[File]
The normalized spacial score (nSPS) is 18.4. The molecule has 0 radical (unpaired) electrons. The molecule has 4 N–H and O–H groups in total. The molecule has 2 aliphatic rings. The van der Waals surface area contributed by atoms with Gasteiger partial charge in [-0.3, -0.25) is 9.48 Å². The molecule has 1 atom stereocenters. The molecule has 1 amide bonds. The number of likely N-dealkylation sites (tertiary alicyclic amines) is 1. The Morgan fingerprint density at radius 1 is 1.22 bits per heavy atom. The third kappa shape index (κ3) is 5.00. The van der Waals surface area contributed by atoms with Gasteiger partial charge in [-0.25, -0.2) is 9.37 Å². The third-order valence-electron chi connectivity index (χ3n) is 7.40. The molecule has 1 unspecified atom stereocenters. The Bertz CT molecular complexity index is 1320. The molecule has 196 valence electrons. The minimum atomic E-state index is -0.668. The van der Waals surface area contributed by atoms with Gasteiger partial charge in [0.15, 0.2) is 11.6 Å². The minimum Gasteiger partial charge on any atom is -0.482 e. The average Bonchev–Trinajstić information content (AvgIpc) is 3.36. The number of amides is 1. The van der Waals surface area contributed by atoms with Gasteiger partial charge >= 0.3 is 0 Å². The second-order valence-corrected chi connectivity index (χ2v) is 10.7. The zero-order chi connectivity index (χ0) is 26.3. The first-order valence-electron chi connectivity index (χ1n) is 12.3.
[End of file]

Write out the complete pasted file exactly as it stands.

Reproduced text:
The normalized spacial score (nSPS) is 18.4. The molecule has 0 radical (unpaired) electrons. The molecule has 4 N–H and O–H groups in total. The molecule has 2 aliphatic rings. The van der Waals surface area contributed by atoms with Gasteiger partial charge in [-0.3, -0.25) is 9.48 Å². The molecule has 1 atom stereocenters. The molecule has 1 amide bonds. The number of likely N-dealkylation sites (tertiary alicyclic amines) is 1. The Morgan fingerprint density at radius 1 is 1.22 bits per heavy atom. The third kappa shape index (κ3) is 5.00. The van der Waals surface area contributed by atoms with Gasteiger partial charge in [-0.25, -0.2) is 9.37 Å². The third-order valence-electron chi connectivity index (χ3n) is 7.40. The molecule has 1 unspecified atom stereocenters. The Bertz CT molecular complexity index is 1320. The molecule has 196 valence electrons. The minimum atomic E-state index is -0.668. The van der Waals surface area contributed by atoms with Gasteiger partial charge in [0.15, 0.2) is 11.6 Å². The minimum Gasteiger partial charge on any atom is -0.482 e. The average Bonchev–Trinajstić information content (AvgIpc) is 3.36. The number of amides is 1. The van der Waals surface area contributed by atoms with Gasteiger partial charge >= 0.3 is 0 Å². The second-order valence-corrected chi connectivity index (χ2v) is 10.7. The zero-order chi connectivity index (χ0) is 26.3. The first-order valence-electron chi connectivity index (χ1n) is 12.3.